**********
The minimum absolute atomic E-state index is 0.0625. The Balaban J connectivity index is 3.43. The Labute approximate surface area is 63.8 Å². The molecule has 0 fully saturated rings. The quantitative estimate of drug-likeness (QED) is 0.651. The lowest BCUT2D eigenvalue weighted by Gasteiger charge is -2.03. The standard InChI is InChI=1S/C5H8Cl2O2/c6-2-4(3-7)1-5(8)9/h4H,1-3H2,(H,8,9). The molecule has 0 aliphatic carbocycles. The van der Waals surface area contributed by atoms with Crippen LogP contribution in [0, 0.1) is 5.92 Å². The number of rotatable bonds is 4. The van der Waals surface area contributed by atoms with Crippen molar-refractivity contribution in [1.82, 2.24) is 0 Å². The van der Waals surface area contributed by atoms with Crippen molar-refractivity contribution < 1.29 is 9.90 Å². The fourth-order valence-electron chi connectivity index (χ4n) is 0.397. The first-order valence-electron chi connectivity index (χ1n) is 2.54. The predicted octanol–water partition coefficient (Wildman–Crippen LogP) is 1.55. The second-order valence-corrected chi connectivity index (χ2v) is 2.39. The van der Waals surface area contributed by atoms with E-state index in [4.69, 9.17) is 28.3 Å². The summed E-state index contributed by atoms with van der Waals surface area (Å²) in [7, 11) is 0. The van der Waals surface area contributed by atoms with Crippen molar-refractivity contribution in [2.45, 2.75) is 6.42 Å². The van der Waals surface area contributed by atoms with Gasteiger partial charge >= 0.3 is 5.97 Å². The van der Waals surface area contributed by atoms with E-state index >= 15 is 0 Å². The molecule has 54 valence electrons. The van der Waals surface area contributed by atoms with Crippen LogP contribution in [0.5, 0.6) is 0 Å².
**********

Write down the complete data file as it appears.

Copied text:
The minimum absolute atomic E-state index is 0.0625. The Balaban J connectivity index is 3.43. The Labute approximate surface area is 63.8 Å². The molecule has 0 fully saturated rings. The quantitative estimate of drug-likeness (QED) is 0.651. The lowest BCUT2D eigenvalue weighted by Gasteiger charge is -2.03. The standard InChI is InChI=1S/C5H8Cl2O2/c6-2-4(3-7)1-5(8)9/h4H,1-3H2,(H,8,9). The molecule has 0 aliphatic carbocycles. The van der Waals surface area contributed by atoms with Crippen LogP contribution in [0, 0.1) is 5.92 Å². The number of rotatable bonds is 4. The van der Waals surface area contributed by atoms with Crippen molar-refractivity contribution in [1.82, 2.24) is 0 Å². The van der Waals surface area contributed by atoms with Crippen molar-refractivity contribution < 1.29 is 9.90 Å². The fourth-order valence-electron chi connectivity index (χ4n) is 0.397. The first-order valence-electron chi connectivity index (χ1n) is 2.54. The predicted octanol–water partition coefficient (Wildman–Crippen LogP) is 1.55. The second-order valence-corrected chi connectivity index (χ2v) is 2.39. The van der Waals surface area contributed by atoms with E-state index in [4.69, 9.17) is 28.3 Å². The summed E-state index contributed by atoms with van der Waals surface area (Å²) in [7, 11) is 0. The van der Waals surface area contributed by atoms with Crippen molar-refractivity contribution in [2.45, 2.75) is 6.42 Å². The van der Waals surface area contributed by atoms with Gasteiger partial charge >= 0.3 is 5.97 Å². The van der Waals surface area contributed by atoms with E-state index >= 15 is 0 Å². The molecule has 54 valence electrons. The van der Waals surface area contributed by atoms with Crippen LogP contribution in [0.5, 0.6) is 0 Å².